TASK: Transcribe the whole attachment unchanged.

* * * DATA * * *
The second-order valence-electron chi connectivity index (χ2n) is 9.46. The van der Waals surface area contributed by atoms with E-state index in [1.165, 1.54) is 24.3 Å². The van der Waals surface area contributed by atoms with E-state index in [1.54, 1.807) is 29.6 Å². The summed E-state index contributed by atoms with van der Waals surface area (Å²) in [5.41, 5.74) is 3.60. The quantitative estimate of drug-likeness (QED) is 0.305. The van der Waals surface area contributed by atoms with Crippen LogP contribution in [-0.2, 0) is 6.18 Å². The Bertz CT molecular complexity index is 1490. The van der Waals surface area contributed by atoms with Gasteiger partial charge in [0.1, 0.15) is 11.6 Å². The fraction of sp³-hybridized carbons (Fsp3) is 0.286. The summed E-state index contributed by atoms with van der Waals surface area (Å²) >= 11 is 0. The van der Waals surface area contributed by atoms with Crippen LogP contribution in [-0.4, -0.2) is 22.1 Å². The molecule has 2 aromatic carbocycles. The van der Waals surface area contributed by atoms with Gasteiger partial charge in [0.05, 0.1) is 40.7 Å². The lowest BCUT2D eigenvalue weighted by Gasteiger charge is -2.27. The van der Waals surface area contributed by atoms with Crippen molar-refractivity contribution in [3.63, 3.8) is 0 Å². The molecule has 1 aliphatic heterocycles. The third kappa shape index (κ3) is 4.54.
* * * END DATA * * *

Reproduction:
The second-order valence-electron chi connectivity index (χ2n) is 9.46. The van der Waals surface area contributed by atoms with E-state index in [1.165, 1.54) is 24.3 Å². The van der Waals surface area contributed by atoms with E-state index in [1.54, 1.807) is 29.6 Å². The summed E-state index contributed by atoms with van der Waals surface area (Å²) in [5.41, 5.74) is 3.60. The quantitative estimate of drug-likeness (QED) is 0.305. The van der Waals surface area contributed by atoms with Crippen LogP contribution in [-0.2, 0) is 6.18 Å². The Bertz CT molecular complexity index is 1490. The van der Waals surface area contributed by atoms with Gasteiger partial charge in [0.1, 0.15) is 11.6 Å². The fraction of sp³-hybridized carbons (Fsp3) is 0.286. The summed E-state index contributed by atoms with van der Waals surface area (Å²) >= 11 is 0. The van der Waals surface area contributed by atoms with Crippen LogP contribution in [-0.4, -0.2) is 22.1 Å². The molecule has 2 aromatic carbocycles. The van der Waals surface area contributed by atoms with Gasteiger partial charge in [0.05, 0.1) is 40.7 Å². The lowest BCUT2D eigenvalue weighted by Gasteiger charge is -2.27. The van der Waals surface area contributed by atoms with Crippen molar-refractivity contribution in [3.63, 3.8) is 0 Å². The molecule has 1 aliphatic heterocycles. The third kappa shape index (κ3) is 4.54.